Moody’s reveals deep trouble with Illinois pension system

Two reports from the Illinois News Network that show the corruption that continues to dominate the Illinois public schools:

Moody’s reveals deep trouble with Illinois pension system

SPRINGFIELD – The state of Illinois finds itself worst in the nation when it comes to pension liability, says a new report from Moody’s.

Moody’s Investors Service, one of the nation’s major credit-rating agencies, conducted a study on each state’s pension liability as a percentage of state revenue and found that Illinois has the highest in the country by a wide margin.

The Prairie State’s three-year average pension liability over revenue is 258 percent, 58 points higher than second place Connecticut at 200 percent.

While looking at the percentages for years 2010-2012, Moody’s found that the state’s rate was 318 percent in 2012 alone.

Carol Portman is the president of the Taxpayers Federation of Illinois. She said the pension shortfall is a real crisis, and one that isn’t going away.

“The problem is only growing and the distance between the amount of resources being contributed and those being received is growing and that’s pretty alarming,” Portman said. “The new legislation, if it’s approved by the courts, will probably help some. But it won’t be enough to make up this kind of difference.”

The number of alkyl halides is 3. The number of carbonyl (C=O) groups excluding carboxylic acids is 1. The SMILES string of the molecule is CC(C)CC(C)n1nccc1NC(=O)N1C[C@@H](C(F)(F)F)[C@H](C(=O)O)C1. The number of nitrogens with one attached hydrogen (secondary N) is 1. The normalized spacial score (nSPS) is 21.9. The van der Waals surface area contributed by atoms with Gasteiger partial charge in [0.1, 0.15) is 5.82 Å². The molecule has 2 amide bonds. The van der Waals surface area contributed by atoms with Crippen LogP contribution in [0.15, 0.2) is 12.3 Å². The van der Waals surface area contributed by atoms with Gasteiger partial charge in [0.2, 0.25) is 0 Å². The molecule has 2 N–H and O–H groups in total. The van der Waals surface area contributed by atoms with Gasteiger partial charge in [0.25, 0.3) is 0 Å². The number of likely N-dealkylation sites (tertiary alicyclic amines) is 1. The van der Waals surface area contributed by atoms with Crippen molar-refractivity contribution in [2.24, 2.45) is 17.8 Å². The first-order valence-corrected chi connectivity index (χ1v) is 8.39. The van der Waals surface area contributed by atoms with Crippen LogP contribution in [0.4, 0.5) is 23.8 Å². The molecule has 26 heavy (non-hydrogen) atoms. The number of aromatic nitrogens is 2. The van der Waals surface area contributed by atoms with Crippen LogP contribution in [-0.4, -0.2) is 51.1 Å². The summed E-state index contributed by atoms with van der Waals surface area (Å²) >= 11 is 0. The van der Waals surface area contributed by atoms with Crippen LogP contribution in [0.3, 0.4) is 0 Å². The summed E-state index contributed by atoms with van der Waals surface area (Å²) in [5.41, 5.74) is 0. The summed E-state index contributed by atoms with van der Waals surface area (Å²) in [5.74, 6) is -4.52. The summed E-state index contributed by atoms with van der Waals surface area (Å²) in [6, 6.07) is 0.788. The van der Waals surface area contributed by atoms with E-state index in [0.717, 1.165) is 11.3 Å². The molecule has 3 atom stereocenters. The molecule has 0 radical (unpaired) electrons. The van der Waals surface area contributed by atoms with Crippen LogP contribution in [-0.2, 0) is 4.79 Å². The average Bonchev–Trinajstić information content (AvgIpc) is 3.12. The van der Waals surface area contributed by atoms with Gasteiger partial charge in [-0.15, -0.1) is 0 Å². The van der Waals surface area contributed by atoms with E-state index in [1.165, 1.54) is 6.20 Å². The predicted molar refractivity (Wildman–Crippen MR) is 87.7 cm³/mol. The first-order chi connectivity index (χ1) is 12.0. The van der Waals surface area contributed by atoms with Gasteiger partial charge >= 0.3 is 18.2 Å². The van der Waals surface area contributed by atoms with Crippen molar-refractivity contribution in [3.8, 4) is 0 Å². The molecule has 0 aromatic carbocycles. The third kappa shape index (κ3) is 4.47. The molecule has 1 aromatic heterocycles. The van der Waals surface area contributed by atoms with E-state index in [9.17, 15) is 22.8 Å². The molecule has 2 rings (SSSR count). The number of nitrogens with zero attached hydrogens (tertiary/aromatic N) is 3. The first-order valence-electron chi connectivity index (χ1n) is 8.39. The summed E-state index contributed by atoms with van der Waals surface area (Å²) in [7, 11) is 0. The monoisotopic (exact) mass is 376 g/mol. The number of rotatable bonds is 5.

The five main state-employee pension accounts are underfunded by about $100 billion and legislation that would have public employees slightly decrease their contributions and receive less in benefits is currently making its way through the Illinois court system.

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Report shines light on problems with public ed spending

HINSDALE – A new report on school spending in Illinois reveals pension and salary-heavy budgets for many Illinois districts.

The report, released by, a group that advocates for government transparency, highlights the money 928 school districts across Illinois spend on salaries, vendors, and pensions on a yearly basis.

It found that, among other things, the number of pension benefits totaling $100,000 or more a year increased by nearly 25% from 2013 to 2014. More than 5,900 retired educators receive annual pensions worth six figures.

According to the group’s founder, Adam Andrzejewski, these numbers indicate a systematic problem with public education spending.

“For most school districts, pension payments are one of the top give annual expenses,” Andrejewski said. “Are we going to educate children or provide lavish lifetime benefits for administrators and teachers? There’s not enough taxpayer money to do both.”

Andrejewski said there is a much higher amount being taken out of the system in the form of benefits payments than being paid into, a trend that cannot sustain itself.

“There are 100,846 retirees pulling out of the system and only 162,960 active educators paying into the system” he said. “The retirees are pulling out loaves of bread and the current employees are only putting in slices. Sooner or later, the system will run out of bread.”

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